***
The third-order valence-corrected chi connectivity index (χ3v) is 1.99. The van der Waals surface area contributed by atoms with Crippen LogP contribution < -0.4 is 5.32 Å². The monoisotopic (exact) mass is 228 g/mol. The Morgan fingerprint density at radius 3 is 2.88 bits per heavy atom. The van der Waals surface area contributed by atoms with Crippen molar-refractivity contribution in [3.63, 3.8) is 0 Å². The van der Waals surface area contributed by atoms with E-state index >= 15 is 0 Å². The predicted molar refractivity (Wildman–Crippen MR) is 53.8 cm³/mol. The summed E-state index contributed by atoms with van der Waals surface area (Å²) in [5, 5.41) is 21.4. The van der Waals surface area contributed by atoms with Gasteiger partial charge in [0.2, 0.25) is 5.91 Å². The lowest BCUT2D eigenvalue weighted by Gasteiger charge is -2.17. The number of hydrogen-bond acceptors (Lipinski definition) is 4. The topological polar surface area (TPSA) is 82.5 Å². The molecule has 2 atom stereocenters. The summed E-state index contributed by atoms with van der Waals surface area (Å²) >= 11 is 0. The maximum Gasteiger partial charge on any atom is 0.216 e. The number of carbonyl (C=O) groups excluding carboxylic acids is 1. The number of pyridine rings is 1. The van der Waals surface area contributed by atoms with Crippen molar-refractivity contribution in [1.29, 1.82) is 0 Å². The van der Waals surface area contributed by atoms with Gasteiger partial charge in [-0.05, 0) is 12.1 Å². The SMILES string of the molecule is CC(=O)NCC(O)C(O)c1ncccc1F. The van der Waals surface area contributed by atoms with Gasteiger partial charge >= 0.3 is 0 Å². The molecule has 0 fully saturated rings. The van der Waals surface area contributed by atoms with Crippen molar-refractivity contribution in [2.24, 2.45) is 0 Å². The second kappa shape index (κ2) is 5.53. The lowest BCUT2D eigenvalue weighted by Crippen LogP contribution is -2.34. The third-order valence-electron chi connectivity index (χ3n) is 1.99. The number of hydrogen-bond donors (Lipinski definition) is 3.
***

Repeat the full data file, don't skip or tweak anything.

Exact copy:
The third-order valence-corrected chi connectivity index (χ3v) is 1.99. The van der Waals surface area contributed by atoms with Crippen LogP contribution < -0.4 is 5.32 Å². The monoisotopic (exact) mass is 228 g/mol. The Morgan fingerprint density at radius 3 is 2.88 bits per heavy atom. The van der Waals surface area contributed by atoms with Crippen molar-refractivity contribution in [3.63, 3.8) is 0 Å². The van der Waals surface area contributed by atoms with E-state index >= 15 is 0 Å². The predicted molar refractivity (Wildman–Crippen MR) is 53.8 cm³/mol. The summed E-state index contributed by atoms with van der Waals surface area (Å²) in [5, 5.41) is 21.4. The van der Waals surface area contributed by atoms with Gasteiger partial charge in [0.2, 0.25) is 5.91 Å². The lowest BCUT2D eigenvalue weighted by Gasteiger charge is -2.17. The number of hydrogen-bond acceptors (Lipinski definition) is 4. The topological polar surface area (TPSA) is 82.5 Å². The molecule has 2 atom stereocenters. The summed E-state index contributed by atoms with van der Waals surface area (Å²) >= 11 is 0. The maximum Gasteiger partial charge on any atom is 0.216 e. The number of carbonyl (C=O) groups excluding carboxylic acids is 1. The number of pyridine rings is 1. The van der Waals surface area contributed by atoms with Crippen molar-refractivity contribution in [1.29, 1.82) is 0 Å². The van der Waals surface area contributed by atoms with Gasteiger partial charge in [-0.05, 0) is 12.1 Å². The SMILES string of the molecule is CC(=O)NCC(O)C(O)c1ncccc1F. The van der Waals surface area contributed by atoms with Gasteiger partial charge >= 0.3 is 0 Å². The molecule has 0 fully saturated rings. The van der Waals surface area contributed by atoms with Crippen molar-refractivity contribution in [2.24, 2.45) is 0 Å². The second kappa shape index (κ2) is 5.53. The lowest BCUT2D eigenvalue weighted by Crippen LogP contribution is -2.34. The third-order valence-electron chi connectivity index (χ3n) is 1.99. The number of hydrogen-bond donors (Lipinski definition) is 3.